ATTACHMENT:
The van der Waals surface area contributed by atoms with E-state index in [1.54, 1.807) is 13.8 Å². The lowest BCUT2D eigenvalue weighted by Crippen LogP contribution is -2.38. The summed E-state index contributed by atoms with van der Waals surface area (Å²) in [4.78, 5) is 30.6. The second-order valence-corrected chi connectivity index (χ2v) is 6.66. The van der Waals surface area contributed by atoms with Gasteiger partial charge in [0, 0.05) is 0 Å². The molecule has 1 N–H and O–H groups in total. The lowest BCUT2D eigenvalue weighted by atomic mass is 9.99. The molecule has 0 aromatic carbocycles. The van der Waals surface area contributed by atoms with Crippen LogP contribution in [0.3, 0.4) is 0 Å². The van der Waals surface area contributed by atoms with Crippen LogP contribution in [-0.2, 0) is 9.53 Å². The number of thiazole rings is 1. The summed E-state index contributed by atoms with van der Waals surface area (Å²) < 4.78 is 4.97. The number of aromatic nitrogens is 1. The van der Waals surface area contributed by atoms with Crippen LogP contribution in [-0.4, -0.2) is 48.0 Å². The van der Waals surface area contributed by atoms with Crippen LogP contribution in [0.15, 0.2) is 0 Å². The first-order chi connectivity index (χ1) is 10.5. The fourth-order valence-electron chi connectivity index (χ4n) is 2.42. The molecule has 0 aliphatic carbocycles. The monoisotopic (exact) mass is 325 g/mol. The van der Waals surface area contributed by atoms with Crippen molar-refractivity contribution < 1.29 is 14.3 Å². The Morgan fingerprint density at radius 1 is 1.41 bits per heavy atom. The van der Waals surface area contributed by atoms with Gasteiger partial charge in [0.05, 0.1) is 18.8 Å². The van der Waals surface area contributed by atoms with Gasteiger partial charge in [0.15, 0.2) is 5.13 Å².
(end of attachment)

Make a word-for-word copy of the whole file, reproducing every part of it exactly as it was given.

The van der Waals surface area contributed by atoms with E-state index in [1.54, 1.807) is 13.8 Å². The lowest BCUT2D eigenvalue weighted by Crippen LogP contribution is -2.38. The summed E-state index contributed by atoms with van der Waals surface area (Å²) in [4.78, 5) is 30.6. The second-order valence-corrected chi connectivity index (χ2v) is 6.66. The van der Waals surface area contributed by atoms with Gasteiger partial charge in [0, 0.05) is 0 Å². The molecule has 1 N–H and O–H groups in total. The lowest BCUT2D eigenvalue weighted by atomic mass is 9.99. The molecule has 0 aromatic carbocycles. The van der Waals surface area contributed by atoms with Crippen LogP contribution in [0.3, 0.4) is 0 Å². The van der Waals surface area contributed by atoms with Crippen LogP contribution in [-0.2, 0) is 9.53 Å². The number of thiazole rings is 1. The summed E-state index contributed by atoms with van der Waals surface area (Å²) < 4.78 is 4.97. The number of aromatic nitrogens is 1. The van der Waals surface area contributed by atoms with Crippen LogP contribution in [-0.4, -0.2) is 48.0 Å². The van der Waals surface area contributed by atoms with Crippen LogP contribution in [0.15, 0.2) is 0 Å². The first-order chi connectivity index (χ1) is 10.5. The fourth-order valence-electron chi connectivity index (χ4n) is 2.42. The molecule has 0 aliphatic carbocycles. The monoisotopic (exact) mass is 325 g/mol. The van der Waals surface area contributed by atoms with Crippen molar-refractivity contribution < 1.29 is 14.3 Å². The Morgan fingerprint density at radius 1 is 1.41 bits per heavy atom. The van der Waals surface area contributed by atoms with Gasteiger partial charge in [0.05, 0.1) is 18.8 Å². The van der Waals surface area contributed by atoms with Gasteiger partial charge in [0.15, 0.2) is 5.13 Å².